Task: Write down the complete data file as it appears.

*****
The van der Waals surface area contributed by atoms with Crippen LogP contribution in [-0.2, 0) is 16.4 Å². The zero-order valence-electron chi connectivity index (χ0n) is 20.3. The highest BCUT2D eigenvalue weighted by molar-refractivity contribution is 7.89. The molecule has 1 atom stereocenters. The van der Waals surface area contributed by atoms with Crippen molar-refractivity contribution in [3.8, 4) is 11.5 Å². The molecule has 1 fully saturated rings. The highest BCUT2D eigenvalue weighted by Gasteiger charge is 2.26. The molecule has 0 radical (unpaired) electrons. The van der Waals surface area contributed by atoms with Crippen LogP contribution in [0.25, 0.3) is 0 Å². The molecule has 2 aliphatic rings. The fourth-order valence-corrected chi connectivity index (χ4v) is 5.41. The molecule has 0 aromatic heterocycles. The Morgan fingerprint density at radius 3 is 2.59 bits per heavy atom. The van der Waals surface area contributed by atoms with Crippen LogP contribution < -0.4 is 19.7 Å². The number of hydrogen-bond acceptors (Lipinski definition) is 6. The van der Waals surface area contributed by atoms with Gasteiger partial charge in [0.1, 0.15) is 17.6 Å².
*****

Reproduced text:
The van der Waals surface area contributed by atoms with Crippen LogP contribution in [-0.2, 0) is 16.4 Å². The zero-order valence-electron chi connectivity index (χ0n) is 20.3. The highest BCUT2D eigenvalue weighted by molar-refractivity contribution is 7.89. The molecule has 1 atom stereocenters. The van der Waals surface area contributed by atoms with Crippen molar-refractivity contribution in [3.8, 4) is 11.5 Å². The molecule has 1 fully saturated rings. The highest BCUT2D eigenvalue weighted by Gasteiger charge is 2.26. The molecule has 0 radical (unpaired) electrons. The van der Waals surface area contributed by atoms with Crippen LogP contribution in [0.25, 0.3) is 0 Å². The molecule has 2 aliphatic rings. The fourth-order valence-corrected chi connectivity index (χ4v) is 5.41. The molecule has 0 aromatic heterocycles. The Morgan fingerprint density at radius 3 is 2.59 bits per heavy atom. The van der Waals surface area contributed by atoms with Crippen LogP contribution < -0.4 is 19.7 Å². The number of hydrogen-bond acceptors (Lipinski definition) is 6. The van der Waals surface area contributed by atoms with Gasteiger partial charge in [0.1, 0.15) is 17.6 Å².